Pune has long been known as the epicentre of Maratha culture and a city with a rich historical past, with different places in Pune today preserving traditions while simultaneously embracing modernity. One such cultural landmark within Pune that showcases history from across India is the Raja Dinkar Kelkar Museum. Owing its origins to the personal collection of the late Dr DG Kelkar, the museum is a treasure house of over 20,000 artefacts collected by him from across different corners of the country.
The mind boggling collection is divided into dozens of sections that range from utility objects of everyday life such as writing instruments and kitchen utensils to objects belonging to fine arts like painting and sculpture. There is also a collection of entire doors, archways and windows from across India. Be sure to spot the door from Rajasthan that depicts the raas-leela theme on its panel as well as a beautifully decorated ancient temple door from Bhubaneshwar. One entire gallery is dedicated to musical instruments of various kinds including those that need to be beaten, blown or strung to produce musical notes. The intermingling of art and music is evident in the many animal and bird motifs that dominate the design of the instruments – there is a sitar in the shape of a peacock, a tortoise-shaped veena and even a tanpura that resembles a cobra!
The museum also excels in showcasing a collection of everyday objects that would have been mundane had it not been for their artistic value. Consider a chess-set or a pen-box made in ivory or an elaborately carved set of nut crackers and betel nut holders! If these were not surprising enough, then there are also foot-scrubbers with geometrical patterns, sindoor-boxes with animal motifs, combs of sandalwood and a vegetable cutter from Bengal shaped like a hopping animal. Explore the museum further to discover more hidden treasures: hundreds of hookah pipes, paper-mache toys, dozens of arms including shields and swords along with hanging lamps, colourful textiles and ink-holders in wood, copper, glass and even brass and ivory!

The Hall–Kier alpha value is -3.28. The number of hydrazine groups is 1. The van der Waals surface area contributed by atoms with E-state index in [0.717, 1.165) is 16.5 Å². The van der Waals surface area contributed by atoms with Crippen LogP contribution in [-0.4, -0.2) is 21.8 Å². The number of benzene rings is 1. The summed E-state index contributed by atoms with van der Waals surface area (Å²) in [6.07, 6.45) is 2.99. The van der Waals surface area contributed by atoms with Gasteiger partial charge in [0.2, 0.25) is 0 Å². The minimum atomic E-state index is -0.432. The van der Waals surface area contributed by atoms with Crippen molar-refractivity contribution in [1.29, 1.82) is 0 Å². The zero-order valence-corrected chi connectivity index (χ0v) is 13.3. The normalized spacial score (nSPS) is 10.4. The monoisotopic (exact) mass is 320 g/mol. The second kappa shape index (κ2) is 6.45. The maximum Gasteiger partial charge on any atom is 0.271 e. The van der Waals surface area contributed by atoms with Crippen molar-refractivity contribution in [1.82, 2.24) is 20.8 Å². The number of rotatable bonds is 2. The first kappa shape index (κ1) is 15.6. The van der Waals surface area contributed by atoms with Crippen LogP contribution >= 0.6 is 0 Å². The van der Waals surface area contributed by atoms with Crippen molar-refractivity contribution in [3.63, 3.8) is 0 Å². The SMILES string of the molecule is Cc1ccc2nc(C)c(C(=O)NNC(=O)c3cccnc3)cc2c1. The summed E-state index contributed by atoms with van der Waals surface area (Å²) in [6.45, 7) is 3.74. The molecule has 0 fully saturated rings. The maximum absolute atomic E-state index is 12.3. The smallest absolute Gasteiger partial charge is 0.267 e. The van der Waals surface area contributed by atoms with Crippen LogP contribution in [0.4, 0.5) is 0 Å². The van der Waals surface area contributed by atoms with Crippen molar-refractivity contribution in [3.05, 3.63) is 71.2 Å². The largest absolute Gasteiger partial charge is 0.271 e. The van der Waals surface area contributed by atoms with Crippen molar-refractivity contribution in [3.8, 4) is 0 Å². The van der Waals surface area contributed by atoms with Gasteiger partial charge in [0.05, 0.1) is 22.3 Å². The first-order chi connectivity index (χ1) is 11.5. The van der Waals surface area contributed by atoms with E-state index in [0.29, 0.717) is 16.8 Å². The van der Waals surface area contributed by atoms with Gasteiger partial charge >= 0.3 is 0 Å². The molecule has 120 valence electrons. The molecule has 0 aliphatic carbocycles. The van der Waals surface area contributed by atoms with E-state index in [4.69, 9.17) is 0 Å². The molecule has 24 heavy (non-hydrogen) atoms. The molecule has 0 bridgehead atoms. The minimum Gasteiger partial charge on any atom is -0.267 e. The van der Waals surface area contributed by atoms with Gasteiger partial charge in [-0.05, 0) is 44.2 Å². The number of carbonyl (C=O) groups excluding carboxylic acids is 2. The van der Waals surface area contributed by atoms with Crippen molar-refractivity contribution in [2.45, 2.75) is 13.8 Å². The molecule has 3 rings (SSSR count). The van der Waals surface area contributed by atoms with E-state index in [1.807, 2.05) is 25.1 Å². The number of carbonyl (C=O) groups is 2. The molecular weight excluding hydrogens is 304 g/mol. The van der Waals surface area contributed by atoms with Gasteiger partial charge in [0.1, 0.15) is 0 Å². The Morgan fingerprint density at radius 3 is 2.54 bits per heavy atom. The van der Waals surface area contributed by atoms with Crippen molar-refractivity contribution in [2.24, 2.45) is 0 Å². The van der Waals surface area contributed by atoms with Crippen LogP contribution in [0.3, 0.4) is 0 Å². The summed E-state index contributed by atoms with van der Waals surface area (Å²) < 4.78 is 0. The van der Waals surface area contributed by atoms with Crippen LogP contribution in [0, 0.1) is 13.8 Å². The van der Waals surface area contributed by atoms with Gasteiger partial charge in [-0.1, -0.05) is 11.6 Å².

Despite the many unique pieces and one-off items in the museum that would be difficult to find elsewhere, the pièce de résistance for most is the ‘Mastani Mahal’. Originally a part of the palace built by Peshwa Bajirao I in 1734 at Kothrud near Pune, the remains of the structure were dismantled by Dr Kelkar and reassembled in the museum. The deep red tones of the space, exquisitely carved woodwork, delicate chandeliers, ornate ceiling and shimmering mirrors help to recreate the grandeur of the days gone by.
Getting there: Located along Bund Garden Road in the midst of the city, The Central Park Hotel is a convenient option for your stay in Pune. The Raja Kelkar Museum is just about 5 km away in the Shukravar Peth area, off Bajirao Road. From The Central Park Hotel it can conveniently be reached by car or public transport.
Timings: 10.00am to 06.00pm with last entry at 05.30pm
Entrance Tickets: Rs 50 for Indians; Rs 200 for foreigners.
Image Credit : Property Direction
The Central Park Hotel
Near Inox Multiplex, Bund Garden Road, Pune, India
© The Central Park Hotel
webWorks by: WhiteShadows